Directing the Red Bull Air Race
"In the run-up to the flying over a race week we keep a watchful eye on the organisation to make sure everything is in order," said Jones. "It's just making sure everything is going to work as it should. We're looking out for issues that other people may not have spotted. We're there ultimately so on Race Day everyone can race safely and fairly," he added.
The role of the Race Director doesn't just begin in Race Week though; they are involved with many other aspects as well, including dealing with each country's aviation authorities and the design of the racetrack. "We like to make sure the track is a good and challenging one and check if we think it needs to be altered," said Jones.
A lot of the race locations are held in restricted airspace, meaning the Race Directors have to work with the local aviation authorities to allow the flying to take place. "We work with the Civil Aviation Authorities on the flying days. Ascot is a classic example where our entire race operation is contained in a bubble that's entirely surrounded by Controlled Airspace. The UK's Civil Aviation Authority has done a great job allowing us to fly within that bubble, but we have to make sure we stay in it," explained Jones. "We also try to make the procedure of flying from the airport to the racetrack as simple as possible for the pilots so they can concentrate on the race. Even though they are some of the most experienced pilots in the world we still want them focused on the race," he added.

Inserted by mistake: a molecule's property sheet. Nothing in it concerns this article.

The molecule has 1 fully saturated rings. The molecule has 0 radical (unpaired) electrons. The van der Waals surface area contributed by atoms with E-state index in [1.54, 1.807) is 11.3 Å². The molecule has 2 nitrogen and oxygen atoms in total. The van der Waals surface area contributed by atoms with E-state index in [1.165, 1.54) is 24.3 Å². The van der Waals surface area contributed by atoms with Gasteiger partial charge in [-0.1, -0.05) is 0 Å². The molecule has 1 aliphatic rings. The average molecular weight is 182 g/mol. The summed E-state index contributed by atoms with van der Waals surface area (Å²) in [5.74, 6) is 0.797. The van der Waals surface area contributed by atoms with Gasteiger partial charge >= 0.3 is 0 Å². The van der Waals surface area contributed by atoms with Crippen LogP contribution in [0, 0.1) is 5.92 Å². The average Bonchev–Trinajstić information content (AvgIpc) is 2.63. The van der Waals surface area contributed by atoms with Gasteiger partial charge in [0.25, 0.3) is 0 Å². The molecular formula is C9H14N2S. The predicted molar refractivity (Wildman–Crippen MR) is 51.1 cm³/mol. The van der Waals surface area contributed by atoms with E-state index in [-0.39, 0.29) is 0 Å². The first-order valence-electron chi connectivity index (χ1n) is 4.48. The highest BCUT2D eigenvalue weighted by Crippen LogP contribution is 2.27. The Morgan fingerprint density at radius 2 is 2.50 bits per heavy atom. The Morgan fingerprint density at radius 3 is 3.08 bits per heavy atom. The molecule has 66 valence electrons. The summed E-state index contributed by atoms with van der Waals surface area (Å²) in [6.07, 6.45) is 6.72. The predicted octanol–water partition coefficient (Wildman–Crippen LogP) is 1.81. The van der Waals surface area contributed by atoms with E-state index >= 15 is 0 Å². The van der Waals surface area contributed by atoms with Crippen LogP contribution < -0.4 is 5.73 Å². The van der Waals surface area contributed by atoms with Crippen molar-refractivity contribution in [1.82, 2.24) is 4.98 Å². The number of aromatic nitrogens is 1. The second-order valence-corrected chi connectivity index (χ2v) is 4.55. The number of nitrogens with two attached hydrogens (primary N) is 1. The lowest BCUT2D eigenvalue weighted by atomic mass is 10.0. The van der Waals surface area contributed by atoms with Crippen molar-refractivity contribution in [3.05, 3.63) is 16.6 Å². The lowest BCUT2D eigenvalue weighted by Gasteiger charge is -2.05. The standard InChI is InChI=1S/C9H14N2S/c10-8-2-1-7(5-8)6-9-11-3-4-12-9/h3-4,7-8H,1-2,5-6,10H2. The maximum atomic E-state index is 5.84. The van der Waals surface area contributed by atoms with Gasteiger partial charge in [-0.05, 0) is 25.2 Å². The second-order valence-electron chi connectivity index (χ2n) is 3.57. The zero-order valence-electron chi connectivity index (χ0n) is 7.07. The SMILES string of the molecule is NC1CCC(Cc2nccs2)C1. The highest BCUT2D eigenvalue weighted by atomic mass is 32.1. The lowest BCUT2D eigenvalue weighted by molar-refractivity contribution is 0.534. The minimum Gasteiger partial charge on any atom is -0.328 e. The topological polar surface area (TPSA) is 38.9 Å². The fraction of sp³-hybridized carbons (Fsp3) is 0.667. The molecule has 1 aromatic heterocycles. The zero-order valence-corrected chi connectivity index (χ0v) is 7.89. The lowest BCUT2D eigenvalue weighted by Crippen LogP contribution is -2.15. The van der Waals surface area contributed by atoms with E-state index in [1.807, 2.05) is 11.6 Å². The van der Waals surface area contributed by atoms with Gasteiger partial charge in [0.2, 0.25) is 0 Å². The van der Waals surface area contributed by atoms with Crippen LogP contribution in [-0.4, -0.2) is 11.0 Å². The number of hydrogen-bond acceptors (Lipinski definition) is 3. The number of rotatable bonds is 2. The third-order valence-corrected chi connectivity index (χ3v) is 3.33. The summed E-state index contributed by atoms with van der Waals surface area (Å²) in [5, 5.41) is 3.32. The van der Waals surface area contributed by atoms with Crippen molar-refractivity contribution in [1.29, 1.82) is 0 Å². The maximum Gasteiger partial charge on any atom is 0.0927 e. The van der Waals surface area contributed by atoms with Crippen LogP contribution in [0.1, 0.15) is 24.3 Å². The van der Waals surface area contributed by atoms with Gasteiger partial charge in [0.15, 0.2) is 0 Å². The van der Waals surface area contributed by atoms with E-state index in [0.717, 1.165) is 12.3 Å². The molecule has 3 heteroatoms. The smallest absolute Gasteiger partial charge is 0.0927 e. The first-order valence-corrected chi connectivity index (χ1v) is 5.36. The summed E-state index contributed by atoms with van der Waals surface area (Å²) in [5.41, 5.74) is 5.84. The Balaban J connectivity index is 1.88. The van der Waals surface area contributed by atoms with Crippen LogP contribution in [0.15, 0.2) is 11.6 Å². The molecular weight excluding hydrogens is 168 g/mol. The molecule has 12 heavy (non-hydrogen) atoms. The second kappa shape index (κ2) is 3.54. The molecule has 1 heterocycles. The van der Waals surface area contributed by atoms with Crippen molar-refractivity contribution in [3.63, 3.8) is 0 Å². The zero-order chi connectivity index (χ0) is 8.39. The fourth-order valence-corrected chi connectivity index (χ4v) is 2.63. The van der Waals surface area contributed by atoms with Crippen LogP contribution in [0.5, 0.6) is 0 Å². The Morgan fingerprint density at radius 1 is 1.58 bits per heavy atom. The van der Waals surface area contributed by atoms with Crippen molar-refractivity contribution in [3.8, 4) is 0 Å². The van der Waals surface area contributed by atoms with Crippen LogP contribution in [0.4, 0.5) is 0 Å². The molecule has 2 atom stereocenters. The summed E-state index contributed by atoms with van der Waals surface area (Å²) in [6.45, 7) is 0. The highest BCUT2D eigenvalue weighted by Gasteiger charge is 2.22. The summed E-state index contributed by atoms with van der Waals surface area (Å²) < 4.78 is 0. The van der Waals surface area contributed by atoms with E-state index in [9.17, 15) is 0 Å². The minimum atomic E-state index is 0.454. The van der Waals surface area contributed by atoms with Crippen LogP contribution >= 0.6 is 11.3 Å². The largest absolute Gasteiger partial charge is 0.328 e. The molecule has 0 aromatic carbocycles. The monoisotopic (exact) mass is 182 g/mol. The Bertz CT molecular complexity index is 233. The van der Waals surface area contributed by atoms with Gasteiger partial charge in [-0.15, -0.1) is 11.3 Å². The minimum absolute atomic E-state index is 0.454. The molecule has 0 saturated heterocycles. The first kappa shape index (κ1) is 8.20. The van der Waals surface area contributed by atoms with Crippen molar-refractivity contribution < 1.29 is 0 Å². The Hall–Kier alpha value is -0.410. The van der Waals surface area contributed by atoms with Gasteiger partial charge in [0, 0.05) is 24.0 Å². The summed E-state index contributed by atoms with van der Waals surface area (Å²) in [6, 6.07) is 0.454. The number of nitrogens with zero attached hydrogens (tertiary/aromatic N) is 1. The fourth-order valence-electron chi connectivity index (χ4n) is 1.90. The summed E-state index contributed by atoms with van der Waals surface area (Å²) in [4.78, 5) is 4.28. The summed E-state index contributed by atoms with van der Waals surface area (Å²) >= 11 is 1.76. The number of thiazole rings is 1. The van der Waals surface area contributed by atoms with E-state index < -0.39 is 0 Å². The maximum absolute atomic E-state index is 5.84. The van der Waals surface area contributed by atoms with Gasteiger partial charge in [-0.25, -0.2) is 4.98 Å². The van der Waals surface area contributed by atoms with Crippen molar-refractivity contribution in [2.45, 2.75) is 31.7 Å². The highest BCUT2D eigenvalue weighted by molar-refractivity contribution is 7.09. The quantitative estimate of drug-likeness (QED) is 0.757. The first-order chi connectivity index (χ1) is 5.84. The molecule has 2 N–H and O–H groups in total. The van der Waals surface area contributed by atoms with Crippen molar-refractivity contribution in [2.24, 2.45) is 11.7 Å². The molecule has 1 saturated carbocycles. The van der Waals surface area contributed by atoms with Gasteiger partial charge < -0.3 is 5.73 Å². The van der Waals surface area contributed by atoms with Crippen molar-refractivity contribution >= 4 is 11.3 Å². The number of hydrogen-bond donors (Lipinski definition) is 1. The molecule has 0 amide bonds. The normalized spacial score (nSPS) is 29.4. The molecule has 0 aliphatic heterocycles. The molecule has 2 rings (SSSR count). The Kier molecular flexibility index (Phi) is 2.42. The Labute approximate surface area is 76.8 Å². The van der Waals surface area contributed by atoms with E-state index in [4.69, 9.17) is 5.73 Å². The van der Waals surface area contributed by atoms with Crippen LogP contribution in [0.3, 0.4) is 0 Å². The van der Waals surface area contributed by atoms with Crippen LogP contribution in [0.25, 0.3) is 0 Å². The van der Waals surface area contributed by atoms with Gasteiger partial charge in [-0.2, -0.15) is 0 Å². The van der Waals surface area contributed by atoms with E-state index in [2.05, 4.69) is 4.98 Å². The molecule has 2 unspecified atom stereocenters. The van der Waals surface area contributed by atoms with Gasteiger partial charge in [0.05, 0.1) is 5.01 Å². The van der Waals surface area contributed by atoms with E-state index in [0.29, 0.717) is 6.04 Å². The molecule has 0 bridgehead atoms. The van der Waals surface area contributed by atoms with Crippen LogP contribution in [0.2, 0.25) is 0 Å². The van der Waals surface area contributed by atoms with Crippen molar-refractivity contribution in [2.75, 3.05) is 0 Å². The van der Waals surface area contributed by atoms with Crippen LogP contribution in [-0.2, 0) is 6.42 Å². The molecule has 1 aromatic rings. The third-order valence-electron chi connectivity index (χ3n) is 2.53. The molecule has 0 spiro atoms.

The Race Directors are based in the Race Tower and they have to visit the race airport to chair the pilots' briefing every morning before the flying begins. "All the pilots will offer their opinions on the track one way or another," said Jones. "We always listen to them because they are very experienced, but can all offer different points of view. So we collate what they're saying and make changes if necessary."
During the racing Jones and DiMatteo have to make sure that the race is fair, that the pilots are navigating the track correctly and not incurring any penalties. "To make sure everyone is flying correctly we have very good judging cameras. We have at least two at every gate that are entirely devoted to checking that the aircraft is complying to the rules," explained Jones. "In addition to that we have very experienced pilots or ex-pilots out on the track checking that the competitors don't cross the crowd line – it's mainly for aviation authority compliance. In Budapest the pilots had to stay a certain distance away from the river bank so we put experienced pilots with a radio who could speak to the head steward to let them know if a pilot has crossed the safety line or not," added Jones.
The Race Directors' role is essential for the smooth running of the Red Bull Air Race, and it takes two very experienced aviators in Jones and DiMatteo to make sure everything runs as it should. In doing so they have helped create one of the most exciting seasons so far in the Red Bull Air Race World Championship.